Immigrants—many of whom are women—make up a significant portion of the U.S. population.

In 2021, 23.2 million lived in the United States, outnumbering immigrant men, according to recent analysis of the 2021 American Community Survey. Immigrant women made up 14% of the country’s overall female population. While their work adds critical value to our economy and society, immigrant women in the labor force earn less than foreign-born men, and less than U.S.-born men or women.

Country of Origin & Naturalization

Immigrant women from Mexico make up the largest share (22.1%) of the female immigrant population. About 5.1 million women from Mexico lived in the United States in 2021, followed by women from India, the Philippines, and China.

More than half (54.8%) of immigrant women were naturalized U.S. citizens in 2021, though naturalization rates differ by country of origin. Women from Vietnam were the most likely to be naturalized citizens (77.0%), followed closely by the Philippines (74.0%), Cuba (70.0%) and Korea (68.9%).

Education and Labor Force Participation

Over a third of immigrant women (33.9%) have a bachelor’s degree or higher, in comparison to 36.6% of U.S.-born women. Indian-born women are highly educated, with 77.2% holding a bachelor’s degree or higher. Women from Korea, the Philippines, and China are all also more likely than U.S.-born women to have obtained this level of education.

The 12.7 million immigrant women in the U.S. labor force occupy roles across the occupational spectrum, accounting for 16% of all female workers in the country. Immigrant women from several countries participate in the labor force at higher rates than U.S.-born women, whose labor force participation rate is 58.7%. Immigrant women from the Philippines are the most likely to be in the labor force (62.4%), followed by women from countries including Colombia (62.1%), Dominican Republic (61.0%) and Vietnam (60.8%).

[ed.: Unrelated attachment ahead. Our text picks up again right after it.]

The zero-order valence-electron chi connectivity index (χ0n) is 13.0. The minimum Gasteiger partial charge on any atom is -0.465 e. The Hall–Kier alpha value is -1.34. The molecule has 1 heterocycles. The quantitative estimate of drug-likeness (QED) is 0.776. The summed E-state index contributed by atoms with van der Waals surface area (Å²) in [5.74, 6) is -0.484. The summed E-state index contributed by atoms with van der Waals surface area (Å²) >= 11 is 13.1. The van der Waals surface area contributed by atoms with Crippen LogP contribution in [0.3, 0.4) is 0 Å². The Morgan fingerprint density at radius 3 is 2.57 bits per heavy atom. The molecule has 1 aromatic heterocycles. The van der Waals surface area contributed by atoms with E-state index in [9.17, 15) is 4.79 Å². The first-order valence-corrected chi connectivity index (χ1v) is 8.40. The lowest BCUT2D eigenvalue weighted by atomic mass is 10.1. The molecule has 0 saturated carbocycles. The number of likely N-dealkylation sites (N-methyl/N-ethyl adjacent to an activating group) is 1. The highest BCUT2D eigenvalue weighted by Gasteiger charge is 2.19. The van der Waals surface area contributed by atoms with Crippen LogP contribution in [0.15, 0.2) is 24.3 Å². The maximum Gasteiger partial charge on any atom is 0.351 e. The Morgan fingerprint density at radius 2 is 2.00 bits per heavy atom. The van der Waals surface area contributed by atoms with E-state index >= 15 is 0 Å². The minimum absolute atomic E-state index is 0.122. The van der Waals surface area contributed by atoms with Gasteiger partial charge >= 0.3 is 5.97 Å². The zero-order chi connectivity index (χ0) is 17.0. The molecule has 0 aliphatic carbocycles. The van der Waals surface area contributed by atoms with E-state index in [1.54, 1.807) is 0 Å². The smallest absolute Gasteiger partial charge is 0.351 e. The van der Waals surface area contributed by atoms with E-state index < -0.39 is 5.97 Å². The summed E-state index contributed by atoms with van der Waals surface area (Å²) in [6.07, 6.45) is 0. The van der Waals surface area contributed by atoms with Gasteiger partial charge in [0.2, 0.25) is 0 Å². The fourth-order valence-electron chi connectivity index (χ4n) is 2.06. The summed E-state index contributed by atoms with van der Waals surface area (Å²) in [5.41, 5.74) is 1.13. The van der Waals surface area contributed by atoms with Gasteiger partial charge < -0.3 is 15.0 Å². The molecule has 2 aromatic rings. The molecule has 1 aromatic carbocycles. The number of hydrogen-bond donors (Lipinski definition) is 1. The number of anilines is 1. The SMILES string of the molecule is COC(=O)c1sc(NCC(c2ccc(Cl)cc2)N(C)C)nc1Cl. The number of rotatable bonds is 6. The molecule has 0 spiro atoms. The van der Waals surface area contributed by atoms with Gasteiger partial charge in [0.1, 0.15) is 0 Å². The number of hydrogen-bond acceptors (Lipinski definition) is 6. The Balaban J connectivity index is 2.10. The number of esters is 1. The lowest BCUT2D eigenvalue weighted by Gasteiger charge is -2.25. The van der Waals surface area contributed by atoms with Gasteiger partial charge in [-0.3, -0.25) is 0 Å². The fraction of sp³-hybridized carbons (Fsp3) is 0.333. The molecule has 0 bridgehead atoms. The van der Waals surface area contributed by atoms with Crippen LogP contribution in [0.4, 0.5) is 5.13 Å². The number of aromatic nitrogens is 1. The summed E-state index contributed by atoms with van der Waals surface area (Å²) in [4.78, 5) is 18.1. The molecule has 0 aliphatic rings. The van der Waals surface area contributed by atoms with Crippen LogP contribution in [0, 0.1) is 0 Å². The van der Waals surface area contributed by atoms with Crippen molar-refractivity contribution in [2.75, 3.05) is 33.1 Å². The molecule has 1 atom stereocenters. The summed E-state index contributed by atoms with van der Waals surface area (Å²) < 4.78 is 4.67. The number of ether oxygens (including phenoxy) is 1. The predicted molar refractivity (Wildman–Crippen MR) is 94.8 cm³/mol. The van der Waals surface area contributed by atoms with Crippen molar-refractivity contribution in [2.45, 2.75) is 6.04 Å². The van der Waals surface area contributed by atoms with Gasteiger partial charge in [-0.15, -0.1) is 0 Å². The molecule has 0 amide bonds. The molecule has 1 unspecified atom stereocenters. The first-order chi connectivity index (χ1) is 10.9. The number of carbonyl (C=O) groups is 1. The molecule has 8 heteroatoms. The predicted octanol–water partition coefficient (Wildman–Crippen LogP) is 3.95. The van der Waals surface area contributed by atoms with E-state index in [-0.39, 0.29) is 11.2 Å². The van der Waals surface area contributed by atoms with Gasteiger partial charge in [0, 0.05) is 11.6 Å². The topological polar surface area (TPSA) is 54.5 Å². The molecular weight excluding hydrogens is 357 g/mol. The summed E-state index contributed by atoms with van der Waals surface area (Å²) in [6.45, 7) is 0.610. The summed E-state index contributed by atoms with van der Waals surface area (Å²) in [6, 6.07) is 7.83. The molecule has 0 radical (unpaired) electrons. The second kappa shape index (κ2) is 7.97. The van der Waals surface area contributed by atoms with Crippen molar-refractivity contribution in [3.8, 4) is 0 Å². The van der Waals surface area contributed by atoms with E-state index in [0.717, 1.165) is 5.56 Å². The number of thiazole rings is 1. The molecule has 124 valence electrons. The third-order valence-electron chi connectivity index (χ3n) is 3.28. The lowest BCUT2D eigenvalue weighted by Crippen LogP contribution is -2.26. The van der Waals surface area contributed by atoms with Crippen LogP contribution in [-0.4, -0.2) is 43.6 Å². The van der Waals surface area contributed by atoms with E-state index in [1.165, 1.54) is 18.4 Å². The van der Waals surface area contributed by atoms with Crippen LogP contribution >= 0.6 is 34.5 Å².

While immigrant women work in a variety of fields, more than one in five (23.3%) immigrant women work in the healthcare and social assistance industry, followed by female immigrants working in professional services (13.3.%) and hospitality (9.7%). Women from the Philippines play a vital role in healthcare and social assistance in the United States with 42% working in this industry. Over one in four women from India work in the professional services sector, which includes professions that provide legal, accounting, scientific research, and consulting services.

Despite the critical role they play, immigrant women on average make less than their U.S.-born counterparts. While households led by U.S.-born women have a median household income of $64,300, it is $59,900 for households led by immigrant women. Households led by immigrant women also earn less than their male-led counterparts. The median household income for households led by immigrant men is $79,000.

These datapoints demonstrate just some of the valuable contributions immigrant women make to U.S. society. However, income disparities among some groups showcase the work that needs to be done to allow people from all backgrounds to have access to opportunities for growth and economic prosperity.

Editor’s Note: Unless otherwise noted, all data comes from American Immigration Council analysis of the 2021 American Community Survey, downloaded from IPUMS USA, University of Minnesota,